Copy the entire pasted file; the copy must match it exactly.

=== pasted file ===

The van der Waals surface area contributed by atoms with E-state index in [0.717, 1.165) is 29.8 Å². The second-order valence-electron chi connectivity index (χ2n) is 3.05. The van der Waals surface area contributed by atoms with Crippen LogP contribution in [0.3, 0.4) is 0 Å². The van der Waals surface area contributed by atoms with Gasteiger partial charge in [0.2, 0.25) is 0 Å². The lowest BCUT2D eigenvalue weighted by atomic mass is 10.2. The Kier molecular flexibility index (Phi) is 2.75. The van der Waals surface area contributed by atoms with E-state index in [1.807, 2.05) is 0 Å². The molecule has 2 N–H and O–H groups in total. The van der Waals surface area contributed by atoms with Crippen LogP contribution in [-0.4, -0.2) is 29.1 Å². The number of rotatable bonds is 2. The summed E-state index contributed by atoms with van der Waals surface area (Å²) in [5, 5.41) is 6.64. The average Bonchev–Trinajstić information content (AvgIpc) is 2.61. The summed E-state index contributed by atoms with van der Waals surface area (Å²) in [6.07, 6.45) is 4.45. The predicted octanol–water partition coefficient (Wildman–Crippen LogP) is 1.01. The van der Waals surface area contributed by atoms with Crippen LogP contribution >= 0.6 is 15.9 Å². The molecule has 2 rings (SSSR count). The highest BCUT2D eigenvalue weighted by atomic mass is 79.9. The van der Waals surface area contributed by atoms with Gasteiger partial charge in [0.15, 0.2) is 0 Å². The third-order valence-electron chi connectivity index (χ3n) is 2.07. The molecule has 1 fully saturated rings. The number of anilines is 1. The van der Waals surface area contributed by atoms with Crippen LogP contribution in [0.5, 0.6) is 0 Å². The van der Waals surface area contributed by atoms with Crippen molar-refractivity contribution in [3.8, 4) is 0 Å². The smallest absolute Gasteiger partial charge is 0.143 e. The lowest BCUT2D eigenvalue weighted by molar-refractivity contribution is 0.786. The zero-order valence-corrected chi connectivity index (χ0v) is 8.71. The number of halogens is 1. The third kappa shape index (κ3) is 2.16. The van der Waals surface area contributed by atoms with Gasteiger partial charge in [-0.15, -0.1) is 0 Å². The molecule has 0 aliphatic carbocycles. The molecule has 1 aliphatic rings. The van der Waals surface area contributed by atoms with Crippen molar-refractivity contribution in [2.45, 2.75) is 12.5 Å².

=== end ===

The van der Waals surface area contributed by atoms with E-state index in [0.717, 1.165) is 29.8 Å². The second-order valence-electron chi connectivity index (χ2n) is 3.05. The van der Waals surface area contributed by atoms with Crippen LogP contribution in [0.3, 0.4) is 0 Å². The van der Waals surface area contributed by atoms with Gasteiger partial charge in [0.2, 0.25) is 0 Å². The lowest BCUT2D eigenvalue weighted by atomic mass is 10.2. The Kier molecular flexibility index (Phi) is 2.75. The van der Waals surface area contributed by atoms with E-state index in [1.807, 2.05) is 0 Å². The molecule has 2 N–H and O–H groups in total. The van der Waals surface area contributed by atoms with Crippen LogP contribution in [-0.4, -0.2) is 29.1 Å². The number of rotatable bonds is 2. The summed E-state index contributed by atoms with van der Waals surface area (Å²) in [5, 5.41) is 6.64. The average Bonchev–Trinajstić information content (AvgIpc) is 2.61. The summed E-state index contributed by atoms with van der Waals surface area (Å²) in [6.07, 6.45) is 4.45. The predicted octanol–water partition coefficient (Wildman–Crippen LogP) is 1.01. The van der Waals surface area contributed by atoms with Crippen LogP contribution >= 0.6 is 15.9 Å². The molecule has 2 rings (SSSR count). The highest BCUT2D eigenvalue weighted by atomic mass is 79.9. The van der Waals surface area contributed by atoms with Gasteiger partial charge in [0.15, 0.2) is 0 Å². The third-order valence-electron chi connectivity index (χ3n) is 2.07. The molecule has 1 fully saturated rings. The number of anilines is 1. The van der Waals surface area contributed by atoms with Crippen LogP contribution in [0.5, 0.6) is 0 Å². The van der Waals surface area contributed by atoms with Crippen molar-refractivity contribution in [3.8, 4) is 0 Å². The smallest absolute Gasteiger partial charge is 0.143 e. The lowest BCUT2D eigenvalue weighted by molar-refractivity contribution is 0.786. The zero-order valence-corrected chi connectivity index (χ0v) is 8.71. The number of halogens is 1. The third kappa shape index (κ3) is 2.16. The van der Waals surface area contributed by atoms with Gasteiger partial charge in [-0.15, -0.1) is 0 Å². The molecule has 0 aliphatic carbocycles. The molecule has 1 aliphatic rings. The van der Waals surface area contributed by atoms with Crippen molar-refractivity contribution in [2.45, 2.75) is 12.5 Å².